[it] owes its existence to a dream
On the 27th of May 1934 Byron visits and describes the Mausoleum of Hazrat Ali (most commonly called Rowze-i Sharif) in Mazar-e Sharif, Afghanistan, and two smaller mausoleums next to it.
The passage Byron dedicates to the Mausoleum opens with a historical account of how it was erected in the first place. And the account that Byron gives is remarkably reliable, considering itis based on the local tradition. Yet, this local tradition is recorded faithfully by our dear traveler. First of all, let’s specify that the tradition wants the mausoleum to be the resting place of Ali bin Abi Talib, the fourth Caliph, who died in 661 CE. A legend wants that the body was moved at one point from the original resting place in Najaf to a secret tomb near Balkh, in Afghanistan, where it was found, quite fortuitously, by a mullah of the village. Byron gives a slightly different account. According to him, the report that the body of Ali bin Abi Talib was there came to Balkh from India, but a mullah of the city denied it, maintaining that the body of the fourth Caliph was in Najaf. It was Ali himself that made the mullah change his mind, appearing one night in a dream, and explaining where he had been buried. Once the grave was found, Sultan Sanjar, decided to build a shrine. It was 1136 CE.
The original mausoleum was probably destroyed during the Mongol invasions, in the first half of the 13th century (according to Byron, it was destroyed by Genghis Khan). It was rebuilt under the Timurid sultan Husain Baiqara, and the mausoleum that we see today dates back to that reconstruction, of 1480-1 CE. Nonetheless, the monument has undergone extensive restoration in the modern era (20th century), especially as it has become a popular pilgrimage site among Shi’i Muslims, particularly in the period of the Nuroz (the Iranian celebration for the New Year).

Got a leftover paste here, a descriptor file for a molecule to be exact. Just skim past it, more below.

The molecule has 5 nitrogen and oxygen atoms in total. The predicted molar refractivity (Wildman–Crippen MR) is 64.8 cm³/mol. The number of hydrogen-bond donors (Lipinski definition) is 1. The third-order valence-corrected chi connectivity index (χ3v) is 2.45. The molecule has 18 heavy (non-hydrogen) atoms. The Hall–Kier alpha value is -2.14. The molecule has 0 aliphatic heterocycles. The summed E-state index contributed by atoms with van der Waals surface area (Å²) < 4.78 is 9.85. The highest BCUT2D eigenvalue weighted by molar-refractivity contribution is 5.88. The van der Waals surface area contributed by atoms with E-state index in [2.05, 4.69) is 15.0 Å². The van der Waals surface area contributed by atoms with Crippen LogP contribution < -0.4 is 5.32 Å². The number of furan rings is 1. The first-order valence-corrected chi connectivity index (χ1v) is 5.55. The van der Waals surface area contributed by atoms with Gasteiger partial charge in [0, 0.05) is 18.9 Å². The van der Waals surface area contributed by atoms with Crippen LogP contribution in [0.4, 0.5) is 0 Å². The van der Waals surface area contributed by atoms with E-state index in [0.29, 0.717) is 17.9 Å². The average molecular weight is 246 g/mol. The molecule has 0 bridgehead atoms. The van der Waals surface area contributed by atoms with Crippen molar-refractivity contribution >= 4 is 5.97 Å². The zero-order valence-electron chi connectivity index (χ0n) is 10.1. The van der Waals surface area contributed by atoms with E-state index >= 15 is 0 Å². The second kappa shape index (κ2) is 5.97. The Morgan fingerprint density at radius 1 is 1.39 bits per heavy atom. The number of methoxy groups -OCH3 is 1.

Byron writes that the exterior of the monument is not such a big issue: the plan, according to Byron, was kind of a copy of the Musalla of Gawhar Shad, and the tiles that decorate the façade and exterior walls are described as a “coarse geometric mosaic of white, light blue, yellow, and black.” But, all in all, Byron admits, the result of the original construction plus the later additions, is not that bad, and he resorts, as he frequently does, to a comparison to European architecture: “All the same, the group as a whole is not unpleasing; it might be described as a cross between St Mark’s at Venice and an Elizabethan country house translated into blue faience.“
In his description of the monument, particularly of the exterior, Byron underlines how things have changed from the visit of Niedermayer, who is Oskar von Niedermayer, who made a research trip in the area with Ernst Diez between 1912 and 1914, and who wrote the book Under the scorching sun: Iran war experiences of the German expedition to Persia and Afghanistan (Dachau, 1925). This, once again, makes the readers aware of the fact that Byron went there well prepared, even if in Byron’s narrative everything seems to happen without anticipation and without following any plan.
Another thing that Byron mentions, are two smaller shrines that stand nearby the shrine of Rowze-i Sharif, which he does not like either, anyway. “Their domes have fallen, but each retains panels of mosaic round the drum, ugly in colour owing to an excessive pinkish ochre.” These to shrines were photographed by Byron, and have long been destroyed, by time most probably. They dated back to the 15th century. And here again, the importance of Byron’s account and his photographic reportage of the monuments emerges.
Lisa Golombek and Donald Wilber, The Timurid Architecture of Iran and Turan, Princeton University Press, Princeton 1988, pp. 336-37.
Archnet, as always, has a detailed description of the monument, and many photos.